Levi's turn from sewing to suing as jeans brand fades

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It has been more than 130 years since Levi Strauss and a Nevada tailor called Jacob Davis received a patent for using copper rivets to hold together the pockets of the denim work trousers they had been selling to prospectors in the California Gold Rush.

Ever since, the company founded by Strauss has been working to protect its copyrights. Indeed, research suggests that Levi Strauss has become one of the world's most litigious companies, more so than any other clothing company.

And as the company's fortunes have faded - its sales have fallen by more than 40 per cent in the past decade - it appears Levi Strauss has only become more determined to resort to the law to protect itself.

"They missed the boat," Tony Sorensen, chief executive of Von Dutch Originals, a jeans manufacturer that was sued by Levi's six months ago, told The New York Times. "Now they want to make a lot of noise and scare people away."

Figures provided by the research company Thomson West suggest Levi Strauss was involved in 99 lawsuits between 2001 and 2006, placing it sixth on a list of US companies.

Much of the litigation concerns not the patent for the copper rivets but a 1943 design which relates to the two intersecting arcs of stitches sewn into the pockets of their jeans.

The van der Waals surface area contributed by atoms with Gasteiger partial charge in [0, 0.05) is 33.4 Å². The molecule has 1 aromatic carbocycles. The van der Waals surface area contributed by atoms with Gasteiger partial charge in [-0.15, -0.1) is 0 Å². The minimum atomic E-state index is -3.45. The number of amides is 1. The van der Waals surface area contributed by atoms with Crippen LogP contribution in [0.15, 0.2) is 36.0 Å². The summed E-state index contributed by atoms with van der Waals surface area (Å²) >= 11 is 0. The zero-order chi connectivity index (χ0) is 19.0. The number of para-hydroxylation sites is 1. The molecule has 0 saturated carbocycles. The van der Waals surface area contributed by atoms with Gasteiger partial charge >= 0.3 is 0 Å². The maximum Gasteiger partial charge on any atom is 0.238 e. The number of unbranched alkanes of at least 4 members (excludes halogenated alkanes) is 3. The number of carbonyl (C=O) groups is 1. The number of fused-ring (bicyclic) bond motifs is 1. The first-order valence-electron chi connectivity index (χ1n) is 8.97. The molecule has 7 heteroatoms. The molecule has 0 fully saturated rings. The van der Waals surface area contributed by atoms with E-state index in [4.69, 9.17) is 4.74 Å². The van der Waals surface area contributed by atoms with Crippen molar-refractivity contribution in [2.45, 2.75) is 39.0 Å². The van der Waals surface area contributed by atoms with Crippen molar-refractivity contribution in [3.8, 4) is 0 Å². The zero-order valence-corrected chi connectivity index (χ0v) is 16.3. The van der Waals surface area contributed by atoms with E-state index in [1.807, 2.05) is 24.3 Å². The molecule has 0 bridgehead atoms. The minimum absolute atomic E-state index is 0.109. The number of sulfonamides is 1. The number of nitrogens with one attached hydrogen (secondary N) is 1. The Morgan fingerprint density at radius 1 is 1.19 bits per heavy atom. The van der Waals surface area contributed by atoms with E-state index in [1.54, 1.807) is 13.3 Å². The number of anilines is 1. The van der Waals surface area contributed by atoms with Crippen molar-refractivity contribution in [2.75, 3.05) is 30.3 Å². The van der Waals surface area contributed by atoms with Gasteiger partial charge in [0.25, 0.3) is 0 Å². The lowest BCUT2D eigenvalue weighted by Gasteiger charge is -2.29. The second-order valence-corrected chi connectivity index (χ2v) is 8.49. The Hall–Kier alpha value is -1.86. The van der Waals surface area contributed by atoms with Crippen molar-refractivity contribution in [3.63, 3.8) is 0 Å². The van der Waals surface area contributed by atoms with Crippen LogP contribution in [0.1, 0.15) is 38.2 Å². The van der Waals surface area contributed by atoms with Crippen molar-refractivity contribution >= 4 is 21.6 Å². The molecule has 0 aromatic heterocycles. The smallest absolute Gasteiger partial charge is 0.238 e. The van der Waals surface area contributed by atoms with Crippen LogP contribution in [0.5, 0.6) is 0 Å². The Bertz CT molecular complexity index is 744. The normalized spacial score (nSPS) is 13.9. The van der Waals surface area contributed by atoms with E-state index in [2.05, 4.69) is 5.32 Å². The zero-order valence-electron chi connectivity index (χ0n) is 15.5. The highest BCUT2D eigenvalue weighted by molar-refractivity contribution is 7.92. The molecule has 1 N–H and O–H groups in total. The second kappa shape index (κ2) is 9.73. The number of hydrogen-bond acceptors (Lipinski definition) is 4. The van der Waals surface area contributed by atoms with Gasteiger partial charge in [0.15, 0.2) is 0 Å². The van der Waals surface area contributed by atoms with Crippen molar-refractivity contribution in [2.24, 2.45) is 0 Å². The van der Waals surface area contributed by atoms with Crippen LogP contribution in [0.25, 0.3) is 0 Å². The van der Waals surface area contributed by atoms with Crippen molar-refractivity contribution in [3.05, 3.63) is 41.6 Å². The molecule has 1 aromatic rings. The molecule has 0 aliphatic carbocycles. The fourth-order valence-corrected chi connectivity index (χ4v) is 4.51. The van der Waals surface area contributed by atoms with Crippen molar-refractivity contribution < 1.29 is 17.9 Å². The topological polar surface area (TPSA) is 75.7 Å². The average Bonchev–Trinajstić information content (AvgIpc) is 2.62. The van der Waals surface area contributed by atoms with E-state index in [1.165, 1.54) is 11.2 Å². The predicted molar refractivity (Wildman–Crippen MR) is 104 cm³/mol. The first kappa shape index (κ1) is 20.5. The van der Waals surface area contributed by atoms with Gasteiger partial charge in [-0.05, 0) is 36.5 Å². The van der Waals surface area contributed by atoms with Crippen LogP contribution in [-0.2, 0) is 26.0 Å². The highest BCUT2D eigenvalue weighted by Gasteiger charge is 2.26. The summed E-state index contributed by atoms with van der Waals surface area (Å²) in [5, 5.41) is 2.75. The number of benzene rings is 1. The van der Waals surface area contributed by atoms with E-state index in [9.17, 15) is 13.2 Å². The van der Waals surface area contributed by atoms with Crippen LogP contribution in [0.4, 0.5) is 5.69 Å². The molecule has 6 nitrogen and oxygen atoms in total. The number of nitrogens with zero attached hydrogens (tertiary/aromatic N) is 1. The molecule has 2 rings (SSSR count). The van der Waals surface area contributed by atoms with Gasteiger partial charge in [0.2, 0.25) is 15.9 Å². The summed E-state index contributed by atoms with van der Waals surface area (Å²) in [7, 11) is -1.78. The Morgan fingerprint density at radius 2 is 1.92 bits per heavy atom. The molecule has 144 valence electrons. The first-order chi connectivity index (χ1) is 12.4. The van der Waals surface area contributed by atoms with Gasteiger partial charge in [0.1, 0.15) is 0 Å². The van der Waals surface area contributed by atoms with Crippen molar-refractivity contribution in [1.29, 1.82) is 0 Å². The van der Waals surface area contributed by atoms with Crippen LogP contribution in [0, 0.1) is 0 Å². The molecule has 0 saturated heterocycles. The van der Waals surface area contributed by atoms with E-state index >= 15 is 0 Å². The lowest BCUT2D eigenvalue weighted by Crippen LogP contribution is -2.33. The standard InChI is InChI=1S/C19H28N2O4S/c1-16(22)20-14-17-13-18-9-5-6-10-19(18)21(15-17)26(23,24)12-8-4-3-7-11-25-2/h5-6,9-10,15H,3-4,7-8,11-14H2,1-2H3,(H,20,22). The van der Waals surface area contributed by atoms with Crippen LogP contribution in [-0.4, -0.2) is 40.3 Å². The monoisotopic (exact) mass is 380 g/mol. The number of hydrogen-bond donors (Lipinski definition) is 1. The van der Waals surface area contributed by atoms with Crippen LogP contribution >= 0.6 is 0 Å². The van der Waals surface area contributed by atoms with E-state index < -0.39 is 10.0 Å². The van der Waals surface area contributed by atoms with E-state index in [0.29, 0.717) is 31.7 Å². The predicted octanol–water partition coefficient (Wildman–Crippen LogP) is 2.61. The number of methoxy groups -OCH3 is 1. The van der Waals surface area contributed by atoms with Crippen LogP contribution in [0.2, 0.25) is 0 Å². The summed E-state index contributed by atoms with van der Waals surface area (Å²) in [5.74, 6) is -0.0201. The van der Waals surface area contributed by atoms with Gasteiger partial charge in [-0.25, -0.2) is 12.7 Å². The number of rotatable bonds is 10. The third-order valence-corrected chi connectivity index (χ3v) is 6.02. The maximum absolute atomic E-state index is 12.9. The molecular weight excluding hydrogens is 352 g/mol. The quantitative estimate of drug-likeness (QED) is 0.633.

Levi Strauss says that since then other jeans manufacturers have sought to copy this design. To identify such alleged breaches, Levi Strauss employs 40 "denim detectives" who scour stores around the world for possible infringements.

Records show that in most cases a rival company will stop a particular design and destroy the remaining jeans rather than bother with the expense of having to defend the lawsuit, even if they do not believe they have committed a breach.

Rivals point out that in the past decade Levi Strauss has slipped from its once pre-eminent position in the jeans markets, having failed to catch on to the mid-1990s boom in so-called premium designer jeans for women from brands such as 7 for All Mankind, which can sell for $200 a pair.

Instead, Levi Strauss stuck to selling its $30 jeans in department stores and supermarkets. It was only last year that the company introduced a premium label to try to compete.

Executives at Levi Strauss belatedly admitted they had failed to spot the trend and the company was forced to embark on radical cost-cutting, closing dozens of factories and making more than 7,000 workers redundant.

A spokesman for Levi Strauss said he would not dispute the number of lawsuits the company has reportedly filed. "We are one of the largest jeans manufacturers in the world, and also we have some of the oldest trademarks in the apparel business," he said. "We must protect them for them to have any meaning to our customers. Also if you don't enforce a trademark you might those them. Our trademarks are our most valuable asset."